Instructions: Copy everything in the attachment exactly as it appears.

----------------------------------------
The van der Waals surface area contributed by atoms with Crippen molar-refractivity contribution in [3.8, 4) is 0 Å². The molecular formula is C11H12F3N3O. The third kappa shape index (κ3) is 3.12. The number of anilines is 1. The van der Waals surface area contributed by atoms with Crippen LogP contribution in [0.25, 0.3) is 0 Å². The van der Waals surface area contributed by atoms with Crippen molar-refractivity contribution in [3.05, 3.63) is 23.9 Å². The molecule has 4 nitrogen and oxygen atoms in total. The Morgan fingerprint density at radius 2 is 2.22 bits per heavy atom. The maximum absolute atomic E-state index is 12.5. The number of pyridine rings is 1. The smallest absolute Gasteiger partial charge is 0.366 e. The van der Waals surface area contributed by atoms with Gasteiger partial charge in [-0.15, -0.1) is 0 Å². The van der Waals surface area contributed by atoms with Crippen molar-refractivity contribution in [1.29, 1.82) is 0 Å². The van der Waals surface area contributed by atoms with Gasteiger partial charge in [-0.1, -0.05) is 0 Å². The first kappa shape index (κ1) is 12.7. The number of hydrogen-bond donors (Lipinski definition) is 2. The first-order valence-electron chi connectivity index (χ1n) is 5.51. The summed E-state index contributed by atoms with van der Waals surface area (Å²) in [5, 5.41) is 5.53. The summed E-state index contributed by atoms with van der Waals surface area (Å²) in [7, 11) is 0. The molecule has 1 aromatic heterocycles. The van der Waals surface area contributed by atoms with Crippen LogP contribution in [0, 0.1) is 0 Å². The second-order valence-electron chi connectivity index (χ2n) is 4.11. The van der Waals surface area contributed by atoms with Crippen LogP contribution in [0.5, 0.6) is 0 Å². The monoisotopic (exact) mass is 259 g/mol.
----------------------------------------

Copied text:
The van der Waals surface area contributed by atoms with Crippen molar-refractivity contribution in [3.8, 4) is 0 Å². The molecular formula is C11H12F3N3O. The third kappa shape index (κ3) is 3.12. The number of anilines is 1. The van der Waals surface area contributed by atoms with Crippen LogP contribution in [0.25, 0.3) is 0 Å². The van der Waals surface area contributed by atoms with Crippen molar-refractivity contribution in [3.05, 3.63) is 23.9 Å². The molecule has 4 nitrogen and oxygen atoms in total. The Morgan fingerprint density at radius 2 is 2.22 bits per heavy atom. The maximum absolute atomic E-state index is 12.5. The number of pyridine rings is 1. The smallest absolute Gasteiger partial charge is 0.366 e. The van der Waals surface area contributed by atoms with Gasteiger partial charge in [-0.15, -0.1) is 0 Å². The van der Waals surface area contributed by atoms with Crippen molar-refractivity contribution in [1.29, 1.82) is 0 Å². The van der Waals surface area contributed by atoms with Gasteiger partial charge in [-0.1, -0.05) is 0 Å². The first kappa shape index (κ1) is 12.7. The number of hydrogen-bond donors (Lipinski definition) is 2. The first-order valence-electron chi connectivity index (χ1n) is 5.51. The summed E-state index contributed by atoms with van der Waals surface area (Å²) in [5, 5.41) is 5.53. The summed E-state index contributed by atoms with van der Waals surface area (Å²) in [7, 11) is 0. The molecule has 1 aromatic heterocycles. The van der Waals surface area contributed by atoms with Crippen LogP contribution in [0, 0.1) is 0 Å². The second-order valence-electron chi connectivity index (χ2n) is 4.11. The van der Waals surface area contributed by atoms with Crippen LogP contribution in [0.5, 0.6) is 0 Å². The monoisotopic (exact) mass is 259 g/mol.